If you haven’t caught on by now, Stoicism is all about managing our expectations. There are few things worse than that feeling of sinking disappointment and its always better to be surprised to the upside. As Marcus notes above, we really need to remind ourselves of this every day because the sheer odds of having everything go right for us on a daily basis are minuscule. I live in Manhattan and walk right through Times Square on my way to work. If I expected to see anything other than dangerously erratic cab drivers, wide-eyed tourists, aggressive furries and mountains of garbage, I would be in for a rude surprise. The same goes for once I’m at work. My boss will undoubtedly ask me about those TPS reports, someone will reheat fish in the microwave, and my computer will crash before I can save the 1,000-row spreadsheet I’ve been working all morning. We become upset when reality fails to match our expectations, but we can alleviate these negative feelings by keeping those expectations realistic.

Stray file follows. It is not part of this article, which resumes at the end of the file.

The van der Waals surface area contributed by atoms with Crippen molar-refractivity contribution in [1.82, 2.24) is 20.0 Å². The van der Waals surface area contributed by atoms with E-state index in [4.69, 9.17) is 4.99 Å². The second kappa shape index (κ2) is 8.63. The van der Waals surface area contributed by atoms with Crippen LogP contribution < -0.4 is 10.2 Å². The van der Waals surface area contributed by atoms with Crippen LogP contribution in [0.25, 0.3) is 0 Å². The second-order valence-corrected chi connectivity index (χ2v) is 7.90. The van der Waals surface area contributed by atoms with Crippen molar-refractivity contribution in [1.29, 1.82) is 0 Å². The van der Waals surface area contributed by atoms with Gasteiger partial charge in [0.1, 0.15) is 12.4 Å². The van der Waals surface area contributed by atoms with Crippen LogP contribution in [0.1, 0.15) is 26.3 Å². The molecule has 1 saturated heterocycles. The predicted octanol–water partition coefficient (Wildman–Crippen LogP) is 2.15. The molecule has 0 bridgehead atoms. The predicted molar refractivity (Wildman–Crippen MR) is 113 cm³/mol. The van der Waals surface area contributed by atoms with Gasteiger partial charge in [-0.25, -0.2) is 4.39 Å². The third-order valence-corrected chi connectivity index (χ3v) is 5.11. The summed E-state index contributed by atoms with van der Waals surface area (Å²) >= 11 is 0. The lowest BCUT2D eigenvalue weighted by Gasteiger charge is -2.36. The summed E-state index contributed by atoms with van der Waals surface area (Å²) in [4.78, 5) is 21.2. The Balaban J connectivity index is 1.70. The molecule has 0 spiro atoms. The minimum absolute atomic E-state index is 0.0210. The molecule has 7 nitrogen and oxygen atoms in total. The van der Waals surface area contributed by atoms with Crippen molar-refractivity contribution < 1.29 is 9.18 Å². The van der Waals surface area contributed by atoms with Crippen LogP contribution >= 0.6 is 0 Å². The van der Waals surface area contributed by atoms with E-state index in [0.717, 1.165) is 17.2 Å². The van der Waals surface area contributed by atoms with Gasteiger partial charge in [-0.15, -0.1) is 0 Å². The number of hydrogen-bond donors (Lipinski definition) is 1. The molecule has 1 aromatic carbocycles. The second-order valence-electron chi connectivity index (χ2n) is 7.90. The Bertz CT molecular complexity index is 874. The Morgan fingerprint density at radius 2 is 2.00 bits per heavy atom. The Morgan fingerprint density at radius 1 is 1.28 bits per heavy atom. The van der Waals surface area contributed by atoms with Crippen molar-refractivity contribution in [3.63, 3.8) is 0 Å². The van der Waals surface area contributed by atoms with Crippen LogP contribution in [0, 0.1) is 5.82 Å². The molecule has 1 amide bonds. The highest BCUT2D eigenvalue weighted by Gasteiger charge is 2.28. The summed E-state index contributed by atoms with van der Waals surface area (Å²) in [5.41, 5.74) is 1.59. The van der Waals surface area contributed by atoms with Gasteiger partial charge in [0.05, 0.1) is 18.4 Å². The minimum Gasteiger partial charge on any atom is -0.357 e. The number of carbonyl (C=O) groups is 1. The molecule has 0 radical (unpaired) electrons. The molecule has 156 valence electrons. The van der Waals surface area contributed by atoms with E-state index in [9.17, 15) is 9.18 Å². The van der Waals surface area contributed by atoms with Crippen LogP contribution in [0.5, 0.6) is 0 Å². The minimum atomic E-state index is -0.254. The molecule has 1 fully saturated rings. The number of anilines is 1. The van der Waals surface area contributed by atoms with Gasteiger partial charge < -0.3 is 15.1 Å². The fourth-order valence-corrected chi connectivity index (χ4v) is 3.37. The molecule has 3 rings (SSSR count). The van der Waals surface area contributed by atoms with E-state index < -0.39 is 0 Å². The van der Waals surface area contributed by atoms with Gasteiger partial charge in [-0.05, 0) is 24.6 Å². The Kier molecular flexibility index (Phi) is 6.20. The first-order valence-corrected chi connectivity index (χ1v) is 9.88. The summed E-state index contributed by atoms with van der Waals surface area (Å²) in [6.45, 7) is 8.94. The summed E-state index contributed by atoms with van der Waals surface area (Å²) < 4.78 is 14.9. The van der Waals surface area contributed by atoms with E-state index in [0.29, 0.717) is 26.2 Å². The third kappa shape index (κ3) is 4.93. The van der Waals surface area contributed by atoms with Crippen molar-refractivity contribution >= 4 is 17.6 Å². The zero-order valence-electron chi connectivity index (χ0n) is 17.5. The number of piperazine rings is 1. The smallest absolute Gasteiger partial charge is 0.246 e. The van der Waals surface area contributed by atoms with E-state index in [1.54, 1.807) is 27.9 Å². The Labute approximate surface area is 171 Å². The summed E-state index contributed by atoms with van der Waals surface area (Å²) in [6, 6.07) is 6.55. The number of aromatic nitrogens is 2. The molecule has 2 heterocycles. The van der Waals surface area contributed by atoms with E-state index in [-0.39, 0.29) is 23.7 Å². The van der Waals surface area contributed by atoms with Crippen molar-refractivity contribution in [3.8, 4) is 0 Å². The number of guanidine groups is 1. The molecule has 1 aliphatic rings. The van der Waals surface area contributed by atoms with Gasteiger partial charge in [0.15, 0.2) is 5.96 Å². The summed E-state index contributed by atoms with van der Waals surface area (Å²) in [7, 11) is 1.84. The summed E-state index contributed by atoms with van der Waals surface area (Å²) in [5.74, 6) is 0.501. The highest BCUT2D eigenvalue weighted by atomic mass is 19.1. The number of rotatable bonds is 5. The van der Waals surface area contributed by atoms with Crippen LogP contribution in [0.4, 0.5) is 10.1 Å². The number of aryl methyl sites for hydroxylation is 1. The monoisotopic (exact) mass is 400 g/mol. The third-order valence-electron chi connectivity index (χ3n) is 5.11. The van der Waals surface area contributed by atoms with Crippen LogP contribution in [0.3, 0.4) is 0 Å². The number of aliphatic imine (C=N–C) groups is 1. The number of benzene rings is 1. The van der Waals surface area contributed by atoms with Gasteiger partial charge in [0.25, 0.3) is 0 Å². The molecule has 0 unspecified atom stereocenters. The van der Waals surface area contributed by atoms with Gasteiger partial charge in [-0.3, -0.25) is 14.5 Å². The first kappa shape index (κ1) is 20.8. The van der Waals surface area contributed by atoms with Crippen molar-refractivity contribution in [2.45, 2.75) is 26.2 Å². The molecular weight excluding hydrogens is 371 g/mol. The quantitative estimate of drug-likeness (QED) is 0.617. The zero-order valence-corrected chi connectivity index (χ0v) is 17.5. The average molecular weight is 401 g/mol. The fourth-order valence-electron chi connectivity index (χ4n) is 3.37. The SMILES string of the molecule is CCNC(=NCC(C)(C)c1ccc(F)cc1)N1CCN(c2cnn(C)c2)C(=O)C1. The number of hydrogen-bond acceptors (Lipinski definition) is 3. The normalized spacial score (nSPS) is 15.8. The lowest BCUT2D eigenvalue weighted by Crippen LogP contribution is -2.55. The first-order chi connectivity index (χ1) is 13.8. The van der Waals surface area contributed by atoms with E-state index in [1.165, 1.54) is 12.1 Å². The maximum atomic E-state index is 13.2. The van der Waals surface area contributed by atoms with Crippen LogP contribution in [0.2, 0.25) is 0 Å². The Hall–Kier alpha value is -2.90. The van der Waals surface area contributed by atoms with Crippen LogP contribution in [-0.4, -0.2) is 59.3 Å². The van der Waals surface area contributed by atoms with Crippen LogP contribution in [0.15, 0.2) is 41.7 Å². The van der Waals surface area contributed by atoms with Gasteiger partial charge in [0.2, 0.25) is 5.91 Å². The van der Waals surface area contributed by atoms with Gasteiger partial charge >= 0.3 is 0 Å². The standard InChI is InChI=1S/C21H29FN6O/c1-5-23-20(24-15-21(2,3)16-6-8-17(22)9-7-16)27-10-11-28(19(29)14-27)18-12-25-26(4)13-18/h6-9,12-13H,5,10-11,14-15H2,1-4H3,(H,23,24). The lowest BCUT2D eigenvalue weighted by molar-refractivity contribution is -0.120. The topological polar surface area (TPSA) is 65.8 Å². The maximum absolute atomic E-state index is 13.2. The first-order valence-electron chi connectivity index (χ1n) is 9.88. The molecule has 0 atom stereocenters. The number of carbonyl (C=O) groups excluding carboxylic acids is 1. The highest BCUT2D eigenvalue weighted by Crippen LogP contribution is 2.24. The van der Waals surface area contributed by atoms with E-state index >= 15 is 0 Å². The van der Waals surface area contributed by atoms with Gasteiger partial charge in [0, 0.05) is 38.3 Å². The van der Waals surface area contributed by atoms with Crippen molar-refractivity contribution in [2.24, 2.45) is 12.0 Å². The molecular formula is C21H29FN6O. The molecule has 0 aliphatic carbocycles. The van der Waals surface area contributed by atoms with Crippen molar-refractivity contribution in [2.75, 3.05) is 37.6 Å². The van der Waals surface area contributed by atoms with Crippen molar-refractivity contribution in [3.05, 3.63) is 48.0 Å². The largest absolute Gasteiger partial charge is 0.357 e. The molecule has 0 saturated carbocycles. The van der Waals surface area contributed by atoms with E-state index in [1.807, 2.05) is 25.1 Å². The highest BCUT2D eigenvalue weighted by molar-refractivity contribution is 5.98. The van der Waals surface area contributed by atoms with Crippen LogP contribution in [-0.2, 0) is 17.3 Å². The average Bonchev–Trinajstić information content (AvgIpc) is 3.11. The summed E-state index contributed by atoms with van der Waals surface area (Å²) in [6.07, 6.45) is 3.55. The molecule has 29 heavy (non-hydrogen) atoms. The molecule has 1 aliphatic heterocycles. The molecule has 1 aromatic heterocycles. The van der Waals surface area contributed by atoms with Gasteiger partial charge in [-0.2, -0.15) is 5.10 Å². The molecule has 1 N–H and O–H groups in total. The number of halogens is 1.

“Men seek retreats for themselves – in the country, by the sea, in the hills – and you yourself are particularly prone to this yearning. But all this is quite unphilosophic, when it is open to you, at any time you want, to retreat into yourself.”
– Marcus Aurelius
Let me start by saying that I find meditation extremely challenging and I’m the kind of person that already spends an inordinate amount of time in my own head. The problem is, it’s usually down the rabbit hole of worst-case scenario analysis. What if I get fired? Why did I sign up for a triathlon when I’m as buoyant as a bag of hammers? Who heard me fart in the department meeting? A helpful strategy for countering these thoughts is just to acknowledge them. A simple “so what” or “then I’ll deal with it” is usually an effective response to even the most intrusive internal naggings. To me, meditation isn’t sitting cross-legged at some lakeside retreat, it’s brushing away those negative thoughts that badger me while I’m walking to grab lunch. It’s also being aware of how I feel at various points throughout the day. Once I feel my stress gauge push into the red zone, simply taking a deep breath and reminding myself of my lack of control will usually do the trick.